The case may be more significant for its dicta, which is the language and positions of the court not so central to its decision to become precedent but meaningful in expressing the court’s reasoning.  Justice Antonin Scalia used the case to forcefully articulate principles of judicial restraint.

“It is not for us to rewrite the statute so that it covers only what we think is necessary to achieve what we think Congress really intended.

Our charge is to give effect to the law Congress enacted.  Congress allowed claims to be brought against an employer who uses a practice that causes disparate impact, whatever the employer’s motives and whether or not he has employed the same practice in the past.  If that effect was unintended, it is a problem for Congress, not one that the federal courts can fix.”

While not surprising, the unanimity behind such a clear statement of judicial restraint illustrates the ascendance of such principles.

Redefining America: Constitution and Leadership 2010 – BP Gulf Oil

Marc Seltzer and Jessica Pieklo continue a podcast conversation about current issues:

May 12, 2010:  BP Gulf Oil Disaster Podcast (click to listen)

Redefining America: Constitution and Leadership 2010 – Nominee Elena Kagan

Marc Seltzer and Jessica Pieklo discuss:

The merits of a Kagan nomination to the Supreme Court (click to listen — loads in a few seconds)

Comment at NPR Planet Money about the Ugly Comment Trail There

Second comment on:

Experts Say Bills Won’t End ‘Too Big To Fail’

As to the comment trail here, I want to say that I respect the earnest Conservative vision of free-market capitalism and small-government individualism, but those who call President Obama a Socialist or Maoist simply illustrate their lack of education about the historical references they make and undermine the credibility of political arguments for libertarianism and against Progressive or Democratic-party principles. Obama, viewed reasonably, is no different than most Presidents who have attempted to solve problems of their time.

The differences between practical Republican and practical Democratic platforms, on the role of government and its financing, are not so different as they are made out to be in the public debate. There are differences and there are merits to Conservative and Liberal positions, but the key is to learn about the real distinctions and make the best choices among them. Instead, the current anti-Obama hatred is parroted from talking points for partisan political purposes, without getting the analysis, or as I say, even the terms, correct. It’s a shame, because good policy is a mix of Libertarian, Conservative, liberal, bureaucratic ideas put to practical use to meet specific real world challenges. http://wp.me/pm5qY-ig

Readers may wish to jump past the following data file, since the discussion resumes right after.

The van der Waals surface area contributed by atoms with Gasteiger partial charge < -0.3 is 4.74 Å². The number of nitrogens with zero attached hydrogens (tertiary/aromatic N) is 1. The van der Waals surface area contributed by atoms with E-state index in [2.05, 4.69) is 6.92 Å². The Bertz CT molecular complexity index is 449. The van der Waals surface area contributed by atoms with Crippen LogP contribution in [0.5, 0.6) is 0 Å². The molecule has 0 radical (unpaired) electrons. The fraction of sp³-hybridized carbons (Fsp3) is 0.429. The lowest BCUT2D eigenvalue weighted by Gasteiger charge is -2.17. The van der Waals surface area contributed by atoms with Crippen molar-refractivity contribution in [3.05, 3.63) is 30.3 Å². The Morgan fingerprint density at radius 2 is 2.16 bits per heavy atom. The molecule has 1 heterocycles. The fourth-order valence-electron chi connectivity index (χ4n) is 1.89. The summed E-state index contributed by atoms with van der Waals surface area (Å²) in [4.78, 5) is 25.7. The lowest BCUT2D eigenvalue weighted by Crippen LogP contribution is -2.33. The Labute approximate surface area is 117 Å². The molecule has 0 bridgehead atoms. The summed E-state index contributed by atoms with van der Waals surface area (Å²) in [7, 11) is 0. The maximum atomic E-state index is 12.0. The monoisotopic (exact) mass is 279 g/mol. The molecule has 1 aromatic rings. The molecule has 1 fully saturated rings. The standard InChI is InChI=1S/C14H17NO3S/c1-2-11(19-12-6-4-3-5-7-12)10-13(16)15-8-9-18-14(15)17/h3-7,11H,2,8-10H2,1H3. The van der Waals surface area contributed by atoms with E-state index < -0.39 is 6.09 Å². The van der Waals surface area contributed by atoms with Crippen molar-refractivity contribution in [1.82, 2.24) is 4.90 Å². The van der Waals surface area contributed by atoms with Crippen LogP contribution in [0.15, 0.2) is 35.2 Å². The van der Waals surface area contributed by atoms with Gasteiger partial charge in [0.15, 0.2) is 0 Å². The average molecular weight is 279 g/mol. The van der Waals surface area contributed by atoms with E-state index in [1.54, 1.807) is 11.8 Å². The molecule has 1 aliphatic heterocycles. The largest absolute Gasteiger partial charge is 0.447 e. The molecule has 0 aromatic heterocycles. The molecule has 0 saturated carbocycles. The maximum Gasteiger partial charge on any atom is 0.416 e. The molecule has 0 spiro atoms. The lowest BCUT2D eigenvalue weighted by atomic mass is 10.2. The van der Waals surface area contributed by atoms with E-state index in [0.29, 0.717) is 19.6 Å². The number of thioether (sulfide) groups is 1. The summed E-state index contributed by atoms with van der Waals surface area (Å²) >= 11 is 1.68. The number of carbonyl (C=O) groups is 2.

Our discussion of current issues continues here:

Redefining America:  Constitution and Leadership 2010

Podcast, April 12, 2010 (Click to hear)

With the November congressional elections in mind, we discuss the Democrats’ efforts to regain momentum after the passage of health care reform legislation and Republicans’ attempt to champion a rally against the incumbent majority government.

“My Take” — Marc Seltzer on understanding politics

“My Take” podcast, March 12, 2010 (Click to hear)

Today’s topic is health care reform.  I discuss a few good articles (below) and a few bad misconceptions about current reform efforts.

Krugman “Health Reform Myths” in the New York Times

LA Times Cost Control the Key

Is Obama Winning? by Robert Shrum in The Week.

Disgraceful for Dems to Sabotage Health Bill.  This is the Real Clear Politics title, but its better than the original, “A Disgrace for the Democrats.” By Michael Tomasky.

Earmark Reform.   New York Times